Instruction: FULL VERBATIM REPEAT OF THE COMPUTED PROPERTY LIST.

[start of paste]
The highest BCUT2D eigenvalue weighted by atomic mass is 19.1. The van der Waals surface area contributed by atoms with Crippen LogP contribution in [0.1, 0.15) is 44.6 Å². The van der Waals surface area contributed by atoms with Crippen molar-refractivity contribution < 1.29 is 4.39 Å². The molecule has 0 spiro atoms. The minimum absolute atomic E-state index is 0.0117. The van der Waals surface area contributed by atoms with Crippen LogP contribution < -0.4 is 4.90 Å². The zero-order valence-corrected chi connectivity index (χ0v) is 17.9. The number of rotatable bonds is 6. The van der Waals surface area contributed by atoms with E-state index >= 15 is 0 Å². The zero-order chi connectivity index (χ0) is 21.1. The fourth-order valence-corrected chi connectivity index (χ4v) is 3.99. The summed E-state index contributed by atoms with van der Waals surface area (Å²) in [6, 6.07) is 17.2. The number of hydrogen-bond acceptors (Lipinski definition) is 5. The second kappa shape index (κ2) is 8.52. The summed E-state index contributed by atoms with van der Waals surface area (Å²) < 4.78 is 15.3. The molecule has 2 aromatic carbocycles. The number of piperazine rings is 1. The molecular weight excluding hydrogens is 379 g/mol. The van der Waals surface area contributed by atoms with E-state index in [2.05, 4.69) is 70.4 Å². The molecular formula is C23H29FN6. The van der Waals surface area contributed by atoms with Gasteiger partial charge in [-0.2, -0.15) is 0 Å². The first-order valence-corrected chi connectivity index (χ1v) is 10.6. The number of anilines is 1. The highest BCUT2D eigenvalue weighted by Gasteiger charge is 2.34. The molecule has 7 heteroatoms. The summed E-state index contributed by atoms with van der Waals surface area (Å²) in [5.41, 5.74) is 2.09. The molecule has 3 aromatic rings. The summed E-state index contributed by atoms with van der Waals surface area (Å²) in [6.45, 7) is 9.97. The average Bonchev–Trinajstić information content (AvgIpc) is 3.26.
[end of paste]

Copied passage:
The highest BCUT2D eigenvalue weighted by atomic mass is 19.1. The van der Waals surface area contributed by atoms with Crippen LogP contribution in [0.1, 0.15) is 44.6 Å². The van der Waals surface area contributed by atoms with Crippen molar-refractivity contribution < 1.29 is 4.39 Å². The molecule has 0 spiro atoms. The minimum absolute atomic E-state index is 0.0117. The van der Waals surface area contributed by atoms with Crippen LogP contribution < -0.4 is 4.90 Å². The zero-order valence-corrected chi connectivity index (χ0v) is 17.9. The number of rotatable bonds is 6. The van der Waals surface area contributed by atoms with E-state index >= 15 is 0 Å². The zero-order chi connectivity index (χ0) is 21.1. The fourth-order valence-corrected chi connectivity index (χ4v) is 3.99. The summed E-state index contributed by atoms with van der Waals surface area (Å²) in [6, 6.07) is 17.2. The number of hydrogen-bond acceptors (Lipinski definition) is 5. The second kappa shape index (κ2) is 8.52. The summed E-state index contributed by atoms with van der Waals surface area (Å²) < 4.78 is 15.3. The molecule has 2 aromatic carbocycles. The number of piperazine rings is 1. The molecular weight excluding hydrogens is 379 g/mol. The van der Waals surface area contributed by atoms with E-state index in [2.05, 4.69) is 70.4 Å². The molecular formula is C23H29FN6. The van der Waals surface area contributed by atoms with Gasteiger partial charge in [-0.2, -0.15) is 0 Å². The first-order valence-corrected chi connectivity index (χ1v) is 10.6. The number of anilines is 1. The highest BCUT2D eigenvalue weighted by Gasteiger charge is 2.34. The molecule has 7 heteroatoms. The summed E-state index contributed by atoms with van der Waals surface area (Å²) in [5.41, 5.74) is 2.09. The molecule has 3 aromatic rings. The summed E-state index contributed by atoms with van der Waals surface area (Å²) in [6.45, 7) is 9.97. The average Bonchev–Trinajstić information content (AvgIpc) is 3.26.